Screw it. I'll still accept the certificate of achievement in March. A commendation for some good work isn't negated by a screwup elsewhere.


I leave you with this final, thought-provoking quote:

"My cat's breath smells like cat food." Ralph Wiggum.

Have a good weekend.

Thursday, February 10, 2005

The Wrong Cheese

Some humor... finally...


Last night before we drifted off to sleep, Kelli and I lay there reminiscing about our vacation in Spain in 1999. She was trying to recall the name of this great cheese we bought in Barcelona:

"It was... 'cavron'-something, right?"

(Pause for Spanish-speaking readers to laugh.)

"Cavron" happens to mean bastard, which isn't the name of the cheese we had. It was cabra rocinante, a bold, soft goat cheese.


Friday is almost here. Whether Friday will find me HERE at Belo is another story. Currently, I hope not.


There is a scene in Spike Lee's excellent 25th Hour where Mary D'Annunzio (Anna Paquin) glides, high, full of herself and all the brash sexual tension she's creating with her teacher, Philip Seymour Hoffman, through a crowded dance club. Music is pounding, people fill the frame, and she appears to be floating, experiencing reality in about half-time. I'm told this is a Spike Lee conceit, and that he does it in a number of his films.

That's how I feel today.


Peppered with anger though. I finally got the Superbowl butt-chewing. I made good points, remained accountable, and threw it back in the face of my supe when she lied about how much training I said I wanted. I will assume proper responsibility, but when the facts get distorted I will not roll over and submissively urinate on myself. Corporate is involved, HR too... A clear attempt to intimidate me with name-dropping occurred, and I was not affected. The three days of silence I've experienced over this is odd, and I'd say that the suggestion that we'll have some sort of pronouncement on this tomorrow, a Friday, leads me to believe that indeed, I might get sacked. At this point I hope I do.

I put a respectable slow burn on the managers, and by the time the meeting was over they were backpedaling into niceties. I'm satisfied that I've made my points.

Tuesday, February 08, 2005

A Larry Brown excerpt & a job update

A passage from Big Bad Love by Larry Brown. Here the character Leon Barlow, who has recently emerged from a long bender, writes about his daughter:

Alisha died right after that. They said it was crib death, SIDS, but I don't think that's what it was. I thought it was punishment to me for giving up my wife and my family and all the wrath of God howling after me all the days of my life to the ends of the earth. I wanted to go out into the forest and live like a madman with leaves for clothes and live in a hole in the ground and throw rocks at anybody who came near.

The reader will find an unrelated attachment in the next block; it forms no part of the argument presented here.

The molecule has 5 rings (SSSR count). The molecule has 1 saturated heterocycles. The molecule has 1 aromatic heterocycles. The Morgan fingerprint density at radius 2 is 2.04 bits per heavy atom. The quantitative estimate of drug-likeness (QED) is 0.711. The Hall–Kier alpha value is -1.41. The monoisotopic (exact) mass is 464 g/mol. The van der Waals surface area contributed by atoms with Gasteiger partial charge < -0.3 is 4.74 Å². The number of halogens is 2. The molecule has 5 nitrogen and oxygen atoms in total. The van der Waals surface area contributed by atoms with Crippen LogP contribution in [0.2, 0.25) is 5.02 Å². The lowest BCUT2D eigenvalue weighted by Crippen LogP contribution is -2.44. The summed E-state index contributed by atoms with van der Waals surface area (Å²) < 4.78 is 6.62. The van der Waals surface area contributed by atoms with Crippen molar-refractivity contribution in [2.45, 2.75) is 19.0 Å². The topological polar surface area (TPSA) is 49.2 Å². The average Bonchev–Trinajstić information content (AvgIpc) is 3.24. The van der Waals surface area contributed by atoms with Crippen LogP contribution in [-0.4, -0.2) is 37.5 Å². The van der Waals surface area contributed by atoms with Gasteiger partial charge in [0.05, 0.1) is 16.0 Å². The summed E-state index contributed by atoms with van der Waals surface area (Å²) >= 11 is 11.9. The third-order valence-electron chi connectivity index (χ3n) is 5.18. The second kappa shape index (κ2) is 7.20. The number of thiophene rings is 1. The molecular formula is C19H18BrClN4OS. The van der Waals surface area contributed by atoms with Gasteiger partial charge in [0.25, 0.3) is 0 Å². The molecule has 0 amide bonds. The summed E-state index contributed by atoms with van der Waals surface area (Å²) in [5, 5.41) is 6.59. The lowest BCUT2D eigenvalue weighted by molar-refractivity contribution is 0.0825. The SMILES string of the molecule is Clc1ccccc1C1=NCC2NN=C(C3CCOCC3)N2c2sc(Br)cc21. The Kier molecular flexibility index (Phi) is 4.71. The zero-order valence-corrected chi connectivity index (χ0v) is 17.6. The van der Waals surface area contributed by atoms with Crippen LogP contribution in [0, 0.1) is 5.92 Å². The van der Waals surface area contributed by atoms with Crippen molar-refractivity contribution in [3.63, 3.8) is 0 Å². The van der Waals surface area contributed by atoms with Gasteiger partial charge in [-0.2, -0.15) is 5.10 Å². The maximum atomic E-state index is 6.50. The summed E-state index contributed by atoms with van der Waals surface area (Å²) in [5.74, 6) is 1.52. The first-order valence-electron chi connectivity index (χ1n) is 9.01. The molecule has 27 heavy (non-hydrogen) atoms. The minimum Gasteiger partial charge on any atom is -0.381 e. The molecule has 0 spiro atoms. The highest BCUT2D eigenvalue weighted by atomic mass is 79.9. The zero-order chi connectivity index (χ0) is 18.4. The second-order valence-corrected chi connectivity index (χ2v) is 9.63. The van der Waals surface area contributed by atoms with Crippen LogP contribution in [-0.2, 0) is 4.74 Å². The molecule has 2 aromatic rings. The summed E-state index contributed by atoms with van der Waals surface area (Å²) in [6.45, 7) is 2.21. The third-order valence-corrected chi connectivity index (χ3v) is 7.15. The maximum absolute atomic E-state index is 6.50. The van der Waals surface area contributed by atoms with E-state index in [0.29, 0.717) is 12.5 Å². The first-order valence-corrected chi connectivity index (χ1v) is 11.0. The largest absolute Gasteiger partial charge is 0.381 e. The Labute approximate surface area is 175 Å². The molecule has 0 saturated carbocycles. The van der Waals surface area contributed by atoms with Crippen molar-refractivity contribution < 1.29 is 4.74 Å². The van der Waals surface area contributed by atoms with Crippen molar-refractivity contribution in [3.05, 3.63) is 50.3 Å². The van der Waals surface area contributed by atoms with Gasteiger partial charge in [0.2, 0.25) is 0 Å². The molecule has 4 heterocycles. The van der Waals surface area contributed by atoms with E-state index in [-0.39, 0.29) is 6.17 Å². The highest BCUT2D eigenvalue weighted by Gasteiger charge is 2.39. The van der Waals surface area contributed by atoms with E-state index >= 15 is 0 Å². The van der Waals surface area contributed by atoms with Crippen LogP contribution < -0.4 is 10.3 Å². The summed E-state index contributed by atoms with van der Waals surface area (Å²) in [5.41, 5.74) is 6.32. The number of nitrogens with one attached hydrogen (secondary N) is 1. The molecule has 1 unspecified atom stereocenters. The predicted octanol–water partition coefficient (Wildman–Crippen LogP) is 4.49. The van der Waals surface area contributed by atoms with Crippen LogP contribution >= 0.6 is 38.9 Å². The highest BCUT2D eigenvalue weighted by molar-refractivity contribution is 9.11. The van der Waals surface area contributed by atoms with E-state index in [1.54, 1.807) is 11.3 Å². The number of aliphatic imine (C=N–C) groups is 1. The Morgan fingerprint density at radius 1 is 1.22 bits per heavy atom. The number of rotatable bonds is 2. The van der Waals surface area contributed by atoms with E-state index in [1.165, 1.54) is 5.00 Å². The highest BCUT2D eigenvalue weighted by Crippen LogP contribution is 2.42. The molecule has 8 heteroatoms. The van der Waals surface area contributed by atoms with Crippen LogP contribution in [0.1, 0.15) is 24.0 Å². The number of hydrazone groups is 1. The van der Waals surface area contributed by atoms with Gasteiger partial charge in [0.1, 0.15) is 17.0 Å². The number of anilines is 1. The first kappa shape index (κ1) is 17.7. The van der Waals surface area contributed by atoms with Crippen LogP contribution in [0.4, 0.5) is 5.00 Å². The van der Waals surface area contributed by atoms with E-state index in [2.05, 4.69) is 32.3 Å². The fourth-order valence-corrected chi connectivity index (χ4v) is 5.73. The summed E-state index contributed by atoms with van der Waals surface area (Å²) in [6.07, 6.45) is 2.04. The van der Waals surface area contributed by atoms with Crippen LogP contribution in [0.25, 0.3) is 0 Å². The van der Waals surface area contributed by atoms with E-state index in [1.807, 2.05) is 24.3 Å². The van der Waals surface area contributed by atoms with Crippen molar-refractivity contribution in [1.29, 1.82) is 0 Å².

My whole family was there. I was stunned with all the marijuana and liquor I could stuff into myself and still remain standing. I signed papers, made promises, heard prayers and screaming and gnashing of teeth. Cried till my eyes were sore. I took on a pain that would never leave me, never let me rest until years had passed, and then it would always remain like lead that had settled in the bottom of my heart, a little sad face smiling up, reminding me always, even when I lay on my deathbed, Alisha, born wrong, Alisha, child of God, Alisha a soul wafting out across space with her tiny hands clapping.


Turns out that the last time I cried was this morning as I read this, again, on the train. Larry Brown was the writer I wish I could be. I will spend the rest of my life churning out words in some capacity or another, simply for the sake of creating something, and I doubt I will ever come close to this sort of power.


But I'll keep trying. I heartily recommend that anyone who hasn't read Larry Brown do so. Have I made that clear enough?


The scenario at work can currently be summarized best by this excerpt from an email I sent to my sister today:

Thank you [for the moral support]. They're really researching this thing top to bottom, and it's coming out just how many screwups occurred during this. My screwup got the ball rolling, but it was an honest error, not something I blew off or overlooked. I completely misunderstood something I saw every time I looked at it. The experienced people in this scenario (ie everyone else) were content to merely let it fall to pieces. Heck, station people were watching it at home [with logs in hand no less] and KNEW it wasn't right and didn't bother to pick up the phone and give the order to straighten things out.

And what's perplexing corporate at the moment is how some $0 commercials DID get broadcast but spots worth 10s of thousands of dollars did not. Again, a colossal screwup in-house.

I'm beginning to believe I won't get canned, because it's becoming clear to everyone that I'm the only person involved who tried to do the right thing. Everyone else slacked off.

Still, I want out. I'm taking this as my cue to start looking for another job in earnest. I've started putting feelers out here and there.

Again, thanks for the support. I'm done being nervous over it. I just plumb ran out of nerves, you know? And my friends and family all helped a lot by voicing their support.


Good night, good night. Really.

Monday, February 07, 2005

I Don't Have It... But You Do

That's what she said to him, having caught him on the phone just as he walked in the door. She had a handful of pills, again, and they were next on the to-do list.